Dialogue by Plato, about a conversation between Socrates and a rhapsode, a professional reciter of poetry, named Ion. It is one of the Socratic Dialogues of Plato, his earlier works, in which Socrates is presented simply challenging the views and opinions of another, and not espousing any particular philosophy of his own (though certain beliefs emerge).

The dialogue begins as Socrates sees Ion coming from Epidaurus, having just competed in a competition of rhapsodes. The conversation soon turns to the question of expertise, or techne; and Ion soon makes the preposterous claim that because he knows the poets, especially Homer, and since the poets write about all subjects, he must naturally be skilled in all things. With its subject set, the remainder of the dialogue is a deconstruction of this statement. Socrates procedes to ask Ion several questions about his art and his beliefs about the origin of his skill. The most famous passage of the dialogue is commonly called the "magnet analogy":

For your skillful recitation of Homer is not an art, as you just claimed, but a divine force which moves you, just as in that type of stone which Euripides called a "Magnet", but most people know as a "Heracleian". And indeed these stones do not only attract rings and pieces of iron, but then convey this same ability to the rings so that they can in turn do the same thing which the stone does, to attract other rings, so that sometimes a great chain entirely of iron and rings is formed from the others. This power is thus conveyed to the others from just that one stone. In just this way does the Muse place her inspiration, and a chain is formed from the inspirations of the other ones who are inspired. For all of the poets of epics take virtue not from their skill but, because they are inspired and possessed, compose all of these great poems, and the lyric poets just the same, just as the Corybantic dancers dance when they are no longer within their right minds, so do the lyric poets, no longer within their right minds, make their beautiful songs...(Ion 533d1-534a2)

This is really the center of the dialogue; the reciter of poetry is at the end of a very long chain, flowing through the poet himself, and beginning with the Muse. Since the poet is "possessed" (taken hold of) by the god while he writes, he can not be the source of the poetry, and so it is unneccessary, and unlikely, that he has any particular or specialized technical knowledge. The passage is one of the crucial points for the argument about the nature of possession and divine inspiration in the ancient world; a man who is "possessed" is "ouk emphrenes", "not in his mind", and suggests a certain internal translation of control has taken place.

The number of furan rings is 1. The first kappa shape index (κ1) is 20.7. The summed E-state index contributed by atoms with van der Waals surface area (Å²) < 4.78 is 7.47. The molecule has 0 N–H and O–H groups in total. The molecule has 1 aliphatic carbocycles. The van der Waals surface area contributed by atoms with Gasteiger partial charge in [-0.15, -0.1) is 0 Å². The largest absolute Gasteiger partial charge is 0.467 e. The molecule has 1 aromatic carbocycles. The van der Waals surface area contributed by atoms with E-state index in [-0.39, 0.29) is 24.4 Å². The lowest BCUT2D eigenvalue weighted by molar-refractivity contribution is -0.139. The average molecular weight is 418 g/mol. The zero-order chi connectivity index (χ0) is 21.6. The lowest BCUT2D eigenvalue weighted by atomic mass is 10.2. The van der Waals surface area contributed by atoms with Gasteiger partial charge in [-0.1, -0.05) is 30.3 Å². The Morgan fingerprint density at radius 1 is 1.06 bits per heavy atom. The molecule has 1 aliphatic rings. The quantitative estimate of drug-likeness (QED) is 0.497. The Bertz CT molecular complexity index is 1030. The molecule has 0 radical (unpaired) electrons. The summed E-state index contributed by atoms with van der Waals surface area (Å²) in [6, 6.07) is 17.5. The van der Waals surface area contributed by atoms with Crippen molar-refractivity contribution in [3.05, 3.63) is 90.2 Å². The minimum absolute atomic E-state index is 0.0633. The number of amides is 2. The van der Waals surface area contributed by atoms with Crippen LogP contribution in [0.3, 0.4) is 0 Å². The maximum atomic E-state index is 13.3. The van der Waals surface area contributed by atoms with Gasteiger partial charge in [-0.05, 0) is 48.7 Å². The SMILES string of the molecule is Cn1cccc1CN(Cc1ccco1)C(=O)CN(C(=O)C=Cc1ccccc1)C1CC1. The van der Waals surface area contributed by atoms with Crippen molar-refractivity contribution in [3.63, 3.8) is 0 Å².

The remainder of the dialogue is an application of this fundamental principle; Socrates has already proven that the poet and rhapsode do not possess techne, and it remains only to provide examples. He asks Ion to recite several passages of Homer to demonstrate why, if Homer writes about physicians and chariot-racing, he does not necessarily know anything about medicine or chariots. The dialogue ends, of course, with Socrates' argumentative victory, and Ion's shame-faced retreat.

It would be foolish to read truly modern literary theory into the Ion, but in a sense this is the precursor to the modern removal of the author from the a work's interpretation. Plato, in the voice of Socrates, is arguing that the author is in effect a medium of literature, not its source, and so his personal involvement becomes ultimately irrelevant. It is important also to remember that any reading of Plato is a process in which the reader plays a crucial role; Ion is not, in the same sense that Gorgias or Alcibiades are in the later dialogues, a particularly competent adversary for Socrates. We as readers are naturally expected to challenge the argument and find holes in the philosophy, a continued response to the general philosophical problem which Ion and Socrates have begun.